The Love Life of the Avocado

There are two flowering groups of avocado trees in relation to reproduction. In Group A trees the female opening occurs in the morning hours of the first day and the male opening occurs in the afternoon hours of the successive day. In Group B trees the female opening occurs in the afternoon of the first day and the male opening occurs the following morning. This prevents self-pollination of the trees and promotes cross-pollination. Group B trees are good pollinators for Group A trees, because of the overlap of male and female opening periods. Group A trees are not good pollinators for Group B trees, because of the late opening of the female reproduction parts in Group B trees.

Cooler temperatures lead to delay of the flowering periods, but the typical flowering period will last for around two months. Avocado pollination is so precise that a single avocado tree may have millions of flowers during the flowering period, but only up to 200 mature fruits. Honey bees are the most important factor in avocado tree reproduction.

If you are attempting to grow your own avocado, it is possible. Begin by keeping the pit from your next avocado. The avocado seed has no prevention from desiccation so if you do not start the planting right away, store the seed in a cool room with high humidity. When you decide to start planting, wash the seed and use three or four toothpicks to suspend the seed in a glass of water, with about one inch of the seed submerged into the water. Leave the plant out of direct sunlight in the beginning, in a nice warm room. After about two to six weeks you will see roots and a stem emerging.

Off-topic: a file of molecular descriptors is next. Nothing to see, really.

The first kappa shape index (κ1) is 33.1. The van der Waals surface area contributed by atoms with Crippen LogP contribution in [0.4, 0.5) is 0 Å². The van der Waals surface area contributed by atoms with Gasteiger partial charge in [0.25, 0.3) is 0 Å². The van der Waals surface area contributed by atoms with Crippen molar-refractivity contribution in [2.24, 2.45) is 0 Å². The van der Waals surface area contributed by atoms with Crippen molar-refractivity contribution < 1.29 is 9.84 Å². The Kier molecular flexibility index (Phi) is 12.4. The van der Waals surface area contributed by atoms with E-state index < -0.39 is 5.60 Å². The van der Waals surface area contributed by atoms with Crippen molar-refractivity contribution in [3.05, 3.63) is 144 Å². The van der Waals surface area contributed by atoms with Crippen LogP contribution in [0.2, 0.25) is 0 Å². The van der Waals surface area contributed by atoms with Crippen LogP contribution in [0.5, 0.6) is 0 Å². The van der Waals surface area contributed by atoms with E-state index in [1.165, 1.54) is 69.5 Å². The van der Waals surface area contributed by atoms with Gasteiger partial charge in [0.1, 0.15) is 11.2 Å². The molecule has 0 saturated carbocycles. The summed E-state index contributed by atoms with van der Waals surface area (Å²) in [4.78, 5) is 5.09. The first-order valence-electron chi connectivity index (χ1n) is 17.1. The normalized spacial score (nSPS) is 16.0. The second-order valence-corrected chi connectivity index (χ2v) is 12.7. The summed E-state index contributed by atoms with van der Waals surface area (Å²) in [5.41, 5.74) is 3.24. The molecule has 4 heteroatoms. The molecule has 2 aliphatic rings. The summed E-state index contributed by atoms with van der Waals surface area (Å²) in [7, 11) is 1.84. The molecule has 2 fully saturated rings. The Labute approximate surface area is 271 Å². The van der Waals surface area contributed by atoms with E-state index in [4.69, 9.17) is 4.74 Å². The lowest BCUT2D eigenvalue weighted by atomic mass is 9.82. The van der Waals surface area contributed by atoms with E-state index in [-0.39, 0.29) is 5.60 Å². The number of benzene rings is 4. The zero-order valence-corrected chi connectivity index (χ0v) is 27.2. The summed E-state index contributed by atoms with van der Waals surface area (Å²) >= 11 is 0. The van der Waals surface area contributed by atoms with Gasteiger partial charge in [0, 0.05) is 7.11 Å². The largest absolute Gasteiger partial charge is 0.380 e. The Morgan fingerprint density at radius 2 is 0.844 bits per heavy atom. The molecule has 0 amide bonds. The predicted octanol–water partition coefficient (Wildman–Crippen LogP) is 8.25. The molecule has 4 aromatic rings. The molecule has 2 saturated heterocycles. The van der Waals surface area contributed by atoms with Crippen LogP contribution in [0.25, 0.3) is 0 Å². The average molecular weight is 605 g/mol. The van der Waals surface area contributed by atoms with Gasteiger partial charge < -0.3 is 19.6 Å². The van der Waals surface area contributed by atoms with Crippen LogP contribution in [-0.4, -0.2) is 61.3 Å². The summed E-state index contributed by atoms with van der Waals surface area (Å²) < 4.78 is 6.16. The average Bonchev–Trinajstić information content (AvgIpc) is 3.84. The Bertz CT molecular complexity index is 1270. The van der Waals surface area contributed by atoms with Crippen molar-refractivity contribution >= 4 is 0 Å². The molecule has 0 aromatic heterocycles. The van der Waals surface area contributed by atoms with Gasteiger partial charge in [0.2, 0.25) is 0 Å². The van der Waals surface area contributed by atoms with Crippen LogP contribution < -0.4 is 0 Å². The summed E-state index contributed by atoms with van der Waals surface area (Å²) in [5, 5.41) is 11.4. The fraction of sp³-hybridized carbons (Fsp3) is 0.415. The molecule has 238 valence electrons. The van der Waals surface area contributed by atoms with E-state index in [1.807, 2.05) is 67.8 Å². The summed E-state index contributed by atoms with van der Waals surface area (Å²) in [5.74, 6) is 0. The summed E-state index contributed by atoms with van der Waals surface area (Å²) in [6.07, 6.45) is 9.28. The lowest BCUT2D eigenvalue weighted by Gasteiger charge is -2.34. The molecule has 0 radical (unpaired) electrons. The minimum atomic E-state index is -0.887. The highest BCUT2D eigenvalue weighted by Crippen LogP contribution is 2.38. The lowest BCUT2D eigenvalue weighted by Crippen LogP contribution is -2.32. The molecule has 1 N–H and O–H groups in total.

Once the stem reaches six to seven inches in height, prune it back to around three inches. When the roots are thick and the stem has grown back, it is safe to plant the seed in soil, leaving about half of the seed exposed. Keep the soil moist and give the seedling as much sunlight as possible. Once the stem reaches around one foot in height, prune back to encourage re-growth. Now wait about seven years for your avocado plant to begin fruiting!  To see the process step-by-step check out this video.


All plants undergo alternation of generations, meaning they have a haploid gametophyte which produces haploid gametes. The haploid gametes then fuse together to form a diploid zygote, which develops into a diploid sporophyte by mitosis. The sporophyte then undergoes meiosis to form haploid spores. The haploid spores then develop into the haploid gametophyte via mitosis. Plants alternation of generations is characterized by both the diploid and the haploid phase being multicellular. Humans do not undergo alternation of generations because our haploid phase is not multicellular.


Angiosperms have specific reproductive features such as the production of flowers that contain the ovary where the seeds develop. The main central structure of the flower is called the carpel, where the ovule is contained. The ovary proceeds to develop into the fruit that you and I are used to seeing and eating. The gametes of angiosperms are unisexual, which means there is no presence of an archegonium or antheridium in the sporophyte generation.


Next head to the interactions page to see how avocados interact with other organisms or head to the home page to start from scratch.